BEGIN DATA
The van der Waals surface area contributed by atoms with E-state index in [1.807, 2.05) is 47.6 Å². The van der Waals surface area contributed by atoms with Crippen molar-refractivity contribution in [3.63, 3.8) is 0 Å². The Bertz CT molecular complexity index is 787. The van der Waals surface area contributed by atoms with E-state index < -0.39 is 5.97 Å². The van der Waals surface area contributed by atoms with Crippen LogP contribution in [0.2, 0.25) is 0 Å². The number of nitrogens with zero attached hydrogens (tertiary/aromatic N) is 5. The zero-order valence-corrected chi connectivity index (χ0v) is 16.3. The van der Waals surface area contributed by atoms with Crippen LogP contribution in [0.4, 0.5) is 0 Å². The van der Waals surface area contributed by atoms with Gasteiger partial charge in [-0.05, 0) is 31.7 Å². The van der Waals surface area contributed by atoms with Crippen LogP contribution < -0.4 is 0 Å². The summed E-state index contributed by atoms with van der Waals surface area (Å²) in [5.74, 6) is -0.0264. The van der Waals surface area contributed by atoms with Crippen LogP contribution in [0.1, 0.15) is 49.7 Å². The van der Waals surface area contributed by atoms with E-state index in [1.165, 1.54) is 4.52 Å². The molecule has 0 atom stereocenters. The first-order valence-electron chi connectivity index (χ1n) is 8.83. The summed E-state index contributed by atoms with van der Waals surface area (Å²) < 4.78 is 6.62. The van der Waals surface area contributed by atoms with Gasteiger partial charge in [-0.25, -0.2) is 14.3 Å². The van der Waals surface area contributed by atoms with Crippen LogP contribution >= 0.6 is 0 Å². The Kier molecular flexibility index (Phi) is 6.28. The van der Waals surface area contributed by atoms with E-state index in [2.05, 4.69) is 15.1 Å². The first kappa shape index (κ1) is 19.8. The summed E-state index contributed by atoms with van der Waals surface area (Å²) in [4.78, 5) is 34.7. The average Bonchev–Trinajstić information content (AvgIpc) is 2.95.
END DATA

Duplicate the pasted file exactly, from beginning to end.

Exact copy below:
The van der Waals surface area contributed by atoms with E-state index in [1.807, 2.05) is 47.6 Å². The van der Waals surface area contributed by atoms with Crippen molar-refractivity contribution in [3.63, 3.8) is 0 Å². The Bertz CT molecular complexity index is 787. The van der Waals surface area contributed by atoms with E-state index < -0.39 is 5.97 Å². The van der Waals surface area contributed by atoms with Crippen LogP contribution in [0.2, 0.25) is 0 Å². The number of nitrogens with zero attached hydrogens (tertiary/aromatic N) is 5. The zero-order valence-corrected chi connectivity index (χ0v) is 16.3. The van der Waals surface area contributed by atoms with Crippen LogP contribution in [0.4, 0.5) is 0 Å². The van der Waals surface area contributed by atoms with Gasteiger partial charge in [-0.05, 0) is 31.7 Å². The van der Waals surface area contributed by atoms with Crippen LogP contribution < -0.4 is 0 Å². The summed E-state index contributed by atoms with van der Waals surface area (Å²) in [5.74, 6) is -0.0264. The van der Waals surface area contributed by atoms with Crippen LogP contribution in [0.1, 0.15) is 49.7 Å². The van der Waals surface area contributed by atoms with E-state index in [1.165, 1.54) is 4.52 Å². The molecule has 0 atom stereocenters. The first-order valence-electron chi connectivity index (χ1n) is 8.83. The summed E-state index contributed by atoms with van der Waals surface area (Å²) < 4.78 is 6.62. The van der Waals surface area contributed by atoms with Gasteiger partial charge in [-0.25, -0.2) is 14.3 Å². The van der Waals surface area contributed by atoms with Crippen LogP contribution >= 0.6 is 0 Å². The Kier molecular flexibility index (Phi) is 6.28. The van der Waals surface area contributed by atoms with E-state index in [2.05, 4.69) is 15.1 Å². The first kappa shape index (κ1) is 19.8. The summed E-state index contributed by atoms with van der Waals surface area (Å²) in [4.78, 5) is 34.7. The average Bonchev–Trinajstić information content (AvgIpc) is 2.95.